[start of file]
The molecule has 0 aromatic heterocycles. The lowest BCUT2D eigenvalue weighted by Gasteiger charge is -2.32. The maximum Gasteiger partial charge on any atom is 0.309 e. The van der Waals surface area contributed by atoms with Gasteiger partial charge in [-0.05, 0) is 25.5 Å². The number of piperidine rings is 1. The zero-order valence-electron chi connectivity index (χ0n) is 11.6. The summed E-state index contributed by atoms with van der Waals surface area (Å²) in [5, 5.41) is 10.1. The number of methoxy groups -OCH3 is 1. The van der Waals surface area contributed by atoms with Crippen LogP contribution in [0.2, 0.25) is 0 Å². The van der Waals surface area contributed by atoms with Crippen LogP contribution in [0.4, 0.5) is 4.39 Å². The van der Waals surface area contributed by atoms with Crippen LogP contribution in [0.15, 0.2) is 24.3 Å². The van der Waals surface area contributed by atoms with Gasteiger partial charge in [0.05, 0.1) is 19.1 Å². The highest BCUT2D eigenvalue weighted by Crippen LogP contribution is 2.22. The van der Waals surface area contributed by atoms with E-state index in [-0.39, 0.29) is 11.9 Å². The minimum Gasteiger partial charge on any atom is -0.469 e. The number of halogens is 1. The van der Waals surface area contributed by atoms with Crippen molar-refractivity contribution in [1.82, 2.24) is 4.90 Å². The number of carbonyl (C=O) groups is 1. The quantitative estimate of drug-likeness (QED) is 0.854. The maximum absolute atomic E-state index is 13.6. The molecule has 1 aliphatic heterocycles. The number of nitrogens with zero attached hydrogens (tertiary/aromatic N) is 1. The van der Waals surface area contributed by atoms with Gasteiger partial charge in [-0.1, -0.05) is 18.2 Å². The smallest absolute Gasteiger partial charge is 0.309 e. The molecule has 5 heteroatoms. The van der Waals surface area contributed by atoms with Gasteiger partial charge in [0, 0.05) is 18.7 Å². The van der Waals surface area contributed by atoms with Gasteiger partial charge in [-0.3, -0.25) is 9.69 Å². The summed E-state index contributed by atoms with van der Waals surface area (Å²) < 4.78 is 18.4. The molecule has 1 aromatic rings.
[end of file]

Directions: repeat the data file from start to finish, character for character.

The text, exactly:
The molecule has 0 aromatic heterocycles. The lowest BCUT2D eigenvalue weighted by Gasteiger charge is -2.32. The maximum Gasteiger partial charge on any atom is 0.309 e. The van der Waals surface area contributed by atoms with Gasteiger partial charge in [-0.05, 0) is 25.5 Å². The number of piperidine rings is 1. The zero-order valence-electron chi connectivity index (χ0n) is 11.6. The summed E-state index contributed by atoms with van der Waals surface area (Å²) in [5, 5.41) is 10.1. The number of methoxy groups -OCH3 is 1. The van der Waals surface area contributed by atoms with Crippen LogP contribution in [0.2, 0.25) is 0 Å². The van der Waals surface area contributed by atoms with Crippen LogP contribution in [0.4, 0.5) is 4.39 Å². The van der Waals surface area contributed by atoms with Crippen LogP contribution in [0.15, 0.2) is 24.3 Å². The van der Waals surface area contributed by atoms with Gasteiger partial charge in [0.05, 0.1) is 19.1 Å². The highest BCUT2D eigenvalue weighted by Crippen LogP contribution is 2.22. The van der Waals surface area contributed by atoms with E-state index in [-0.39, 0.29) is 11.9 Å². The minimum Gasteiger partial charge on any atom is -0.469 e. The number of halogens is 1. The van der Waals surface area contributed by atoms with Crippen molar-refractivity contribution in [1.82, 2.24) is 4.90 Å². The number of carbonyl (C=O) groups is 1. The quantitative estimate of drug-likeness (QED) is 0.854. The maximum absolute atomic E-state index is 13.6. The molecule has 1 aliphatic heterocycles. The number of nitrogens with zero attached hydrogens (tertiary/aromatic N) is 1. The van der Waals surface area contributed by atoms with Gasteiger partial charge in [-0.1, -0.05) is 18.2 Å². The smallest absolute Gasteiger partial charge is 0.309 e. The molecule has 5 heteroatoms. The van der Waals surface area contributed by atoms with Gasteiger partial charge in [0, 0.05) is 18.7 Å². The van der Waals surface area contributed by atoms with Gasteiger partial charge in [-0.3, -0.25) is 9.69 Å². The summed E-state index contributed by atoms with van der Waals surface area (Å²) < 4.78 is 18.4. The molecule has 1 aromatic rings.